I don’t really know what all the fuss was about. It was quite easy.

For a while, I debated with myself about even getting a ticket. It’s 8 euro one way, which is insanely expensive for just one ticket. The cheap, greedy part of me said, “There were no ticket checkers last night, and that’s a lot of money to pay. No need to buy a ticket.” But the moral part of me said, “No, I have to buy a ticket, because that’s the right thing to do.”

Indeed, the moral part was right and I’m glad I ignored the greedy me. Not five minutes after boarding the train, a man came over and asked me, “Biglietto?” I showed him my ticket gratefully. Indeed it does pay off to do the right thing.

I arrived at the airport without incident. Before I headed to my terminal, though, I couldn’t resist one look back at the train and the station that had caused me so much grief on my night of arrival.


Security in the airport was a breeze, although it was more thorough than in Ferihegy. This time, we actually had to take our shoes off and remove not only our laptops but also our cameras. I beeped going through, but there was actually no problem and when I went through again all was well. I can tell you, though, that those few moments of having my shoes off and pressing my throbbing feet onto the cool floor were pure bliss. It was one of the few times in my life that I actually wanted to go through security.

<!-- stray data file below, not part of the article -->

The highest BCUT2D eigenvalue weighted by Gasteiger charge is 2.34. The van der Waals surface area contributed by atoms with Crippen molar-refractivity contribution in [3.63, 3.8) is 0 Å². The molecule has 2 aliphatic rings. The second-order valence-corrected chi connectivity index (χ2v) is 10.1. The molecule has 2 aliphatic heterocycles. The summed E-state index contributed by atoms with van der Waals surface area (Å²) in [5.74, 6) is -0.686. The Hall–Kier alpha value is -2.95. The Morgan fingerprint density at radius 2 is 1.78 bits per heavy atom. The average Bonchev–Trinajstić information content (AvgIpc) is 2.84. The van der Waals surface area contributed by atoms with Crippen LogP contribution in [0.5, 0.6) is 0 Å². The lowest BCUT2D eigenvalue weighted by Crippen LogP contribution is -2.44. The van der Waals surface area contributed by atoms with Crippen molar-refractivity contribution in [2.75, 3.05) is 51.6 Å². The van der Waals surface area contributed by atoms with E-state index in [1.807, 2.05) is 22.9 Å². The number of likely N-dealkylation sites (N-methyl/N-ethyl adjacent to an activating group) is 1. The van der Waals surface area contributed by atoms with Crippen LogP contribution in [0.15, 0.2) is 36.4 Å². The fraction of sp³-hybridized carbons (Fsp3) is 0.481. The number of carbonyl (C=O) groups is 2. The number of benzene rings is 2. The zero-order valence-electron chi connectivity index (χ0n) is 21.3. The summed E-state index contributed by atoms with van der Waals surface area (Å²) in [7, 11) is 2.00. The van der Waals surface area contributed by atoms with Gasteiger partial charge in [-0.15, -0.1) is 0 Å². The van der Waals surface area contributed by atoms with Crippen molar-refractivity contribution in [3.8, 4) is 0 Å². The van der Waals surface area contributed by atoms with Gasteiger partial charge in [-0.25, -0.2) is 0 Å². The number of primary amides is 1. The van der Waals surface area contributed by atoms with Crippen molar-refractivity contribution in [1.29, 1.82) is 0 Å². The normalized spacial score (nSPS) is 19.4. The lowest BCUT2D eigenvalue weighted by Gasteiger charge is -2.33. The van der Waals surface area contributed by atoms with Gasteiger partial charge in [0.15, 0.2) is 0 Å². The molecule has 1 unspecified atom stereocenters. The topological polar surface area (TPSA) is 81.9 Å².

I found the gate with no problem and sat down, about an hour left before boarding. When boarding time finally came, I walked over to D3 to line up (I was one of the first ones to go over), and I looked at the screen to make sure that it was in fact 21:50 when we were supposed to begin boarding. The screen flickered on.

Hm. I didn’t know I was going to Geneva. Cool.

Suddenly the entire group of people slated to go to Budapest lurched forward in a panic, no longer knowing where our gate was. I went over and checked the board, but it displayed D3. That obviously wasn’t right. People were getting worried.

If they would have been a little less focused on worry, they would have noticed when the board updated to D7. And that’s how I got to be one of the first in line to board.

However, just because we got to the gate doesn’t mean we got to board. The wait lasted about an hour. Now don’t get me wrong, so far I have found nothing significantly wrong with WizzAir as an airline. I have heard multiple reviews of it arbitrarily enforcing unfair rules, being rude, etc, but I have not seen evidence of any of that. I know it exists, of course, but I don’t have anything bad to say about WizzAir right now. The only thing I didn’t understand was why the WizzAir lady was staring at me as I stared at her wondering why she was staring at me doing nothing as she stood there doing nothing and we were both wondering why we were standing there doing nothing but staring at the fact that the other was doing nothing. This continued for an hour. Why were we delayed? I have no idea.